GREENE: I wonder if the genocide in Rwanda is a backdrop to the crises that you're talking about and the crisis in the Central African Republic. And aren't there lessons there that should be making things happen faster at moments like this?
POWER: Well, I think the response to the Central African Republic is night and day from that to Rwanda. I mean the level of commitment is much greater than that we saw 20 years ago. We are seeking to get the heaviest and most capable force in there as soon as possible.
Recalling Rwanda, the response of the international community was to withdraw U.N. peacekeepers who were already on the ground. We are seeking to build up a very small force that existed when the crisis originally started, and again, we already have 7,000 or 8,000 troops on the ground with more on the way.
GREENE: You know, a decade or so ago you were very famous for criticizing the Clinton administration's response in Rwanda and pushing much harder for the world and the United States to respond faster in humanitarian crises. How does that Samantha Power from before feel working inside the government now? I mean are the realities like you're talking about, you know, things so spread thin, questions about funding - are those new realities that you sort of have to accept or is the old Samantha Power there and kind of just having to restrain herself?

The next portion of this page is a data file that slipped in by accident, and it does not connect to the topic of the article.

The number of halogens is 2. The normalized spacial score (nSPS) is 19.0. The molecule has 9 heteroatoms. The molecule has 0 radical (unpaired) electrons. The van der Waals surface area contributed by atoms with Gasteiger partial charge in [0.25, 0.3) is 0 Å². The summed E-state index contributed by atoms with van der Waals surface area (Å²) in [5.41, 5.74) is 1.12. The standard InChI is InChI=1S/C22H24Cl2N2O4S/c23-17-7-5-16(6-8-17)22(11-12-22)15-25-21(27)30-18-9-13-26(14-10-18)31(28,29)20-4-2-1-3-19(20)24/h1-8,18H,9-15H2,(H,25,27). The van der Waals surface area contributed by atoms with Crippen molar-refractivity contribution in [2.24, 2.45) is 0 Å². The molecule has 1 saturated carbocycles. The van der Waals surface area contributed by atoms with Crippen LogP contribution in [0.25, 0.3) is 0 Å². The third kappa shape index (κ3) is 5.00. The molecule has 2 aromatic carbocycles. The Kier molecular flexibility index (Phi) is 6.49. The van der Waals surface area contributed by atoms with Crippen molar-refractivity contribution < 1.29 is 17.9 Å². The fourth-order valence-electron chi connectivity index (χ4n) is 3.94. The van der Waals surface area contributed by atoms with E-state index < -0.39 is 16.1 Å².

POWER: Well, the old Samantha Power is the new Samantha Power; they get to talk to each other every day.
POWER: And have sustained dialogues. No, I feel privileged. I mean, look, if I were outside government now I'd be writing editorials and seeking meetings with the U.N. ambassador, seeking meetings with the secretary of state. Instead I get to work with the secretary of state every day, who's as committed to I am to dealing with the problem.
I get to talk to the president about it, who has committed $100 million to get African forces in there in as timely a fashion as possible in tough budget times. So I'm in a much better position now to try to affect both the pace and the scope of our response, and we've come a long way. But no, neither the new Samantha Power nor the old Samantha Power can be satisfied when you still have Muslim and Christian civilians who are living in great fear.
GREENE: What are those conversations like between the old Samantha Power and the new Samantha Power?
POWER: We get along okay, but we're hard on each other.
GREENE: And what would the old Samantha Power be saying now to the new Samantha Power who is in a position to...
POWER: Move quickly. You know, go and mobilize these forces now that you've authorized them, and that's what we're seeking to do.
GREENE: Ambassador Power, thanks very much for the time.
POWER: Thank you, David.
NPR transcripts are created on a rush deadline by Verb8tm, Inc., an NPR contractor, and produced using a proprietary transcription process developed with NPR. This text may not be in its final form and may be updated or revised in the future. Accuracy and availability may vary. The authoritative record of NPR’s programming is the audio record.